Even with their many expenses, an HOA board may reach the end of the year and discover they have an operating funds surplus. This occurs when all revenue or receipts, which may include rents, assessments, or profits obtained by the association, exceed the common expenses.
While being in a positive financial position is encouraging, some boards may wonder what is to be done with any surplus funds. Do they carry the funds forward to the next year, transfer them into a reserve account, or return the money to homeowners?
Know the Law
While boards are tasked with the job of determining what is to be done with common surplus, often state law can make the decision easy. For example, Colorado law requires that unless the declaration states otherwise, surplus funds must be returned to unit owners or otherwise credited to them to offset future recurring assessments. Alternatively, the Florida Condominium Act does not specifically state what associations are required to do with an operating funds surplus, and it doesn’t require that HOAs return the common excess to the unit owners.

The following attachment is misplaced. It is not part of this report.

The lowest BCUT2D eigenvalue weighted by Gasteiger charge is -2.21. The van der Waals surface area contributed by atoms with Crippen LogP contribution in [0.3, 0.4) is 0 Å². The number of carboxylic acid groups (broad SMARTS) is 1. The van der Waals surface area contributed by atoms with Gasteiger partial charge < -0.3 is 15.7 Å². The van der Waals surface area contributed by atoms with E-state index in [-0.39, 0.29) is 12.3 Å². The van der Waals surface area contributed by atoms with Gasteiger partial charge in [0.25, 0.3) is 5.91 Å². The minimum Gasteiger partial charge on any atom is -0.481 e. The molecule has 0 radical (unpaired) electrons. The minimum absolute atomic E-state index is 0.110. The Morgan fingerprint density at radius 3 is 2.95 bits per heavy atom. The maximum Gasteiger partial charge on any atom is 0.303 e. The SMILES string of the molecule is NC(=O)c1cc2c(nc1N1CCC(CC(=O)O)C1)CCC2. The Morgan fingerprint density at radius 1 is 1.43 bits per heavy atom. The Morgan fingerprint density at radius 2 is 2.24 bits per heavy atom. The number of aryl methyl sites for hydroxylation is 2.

Because laws vary by state, is best to consult with your association’s legal counsel to determine how your particular association should handle surplus funds.
What effect, if any, does having excess operating funds have on an association’s nonprofit status? HOAs differ from charitable corporations in that they are formed for the owners’ mutual benefit. They are also subject to certain tax privileges, but not the exemptions afforded to other nonprofits. Excess funds are not taxable and shouldn’t affect an HOA’s nonprofit status, although the HOA may be required to pay a higher tax rate on taxable interest income.
In certain circumstances, a board may choose to refund the common surplus to the association members in the form of payment or credit for the coming year’s budget or assessments. This route is uncommon and not recommended because of the possibility that the board may have to levy a special assessment if actual expenses for the following year exceed projected expenses.
When faced with determining how to handle excess funds, boards should carefully consider their association’s financial position. Spectrum Association Management can help ensure that the best decisions are made for the continued financial success of your community. Contact us today to get started!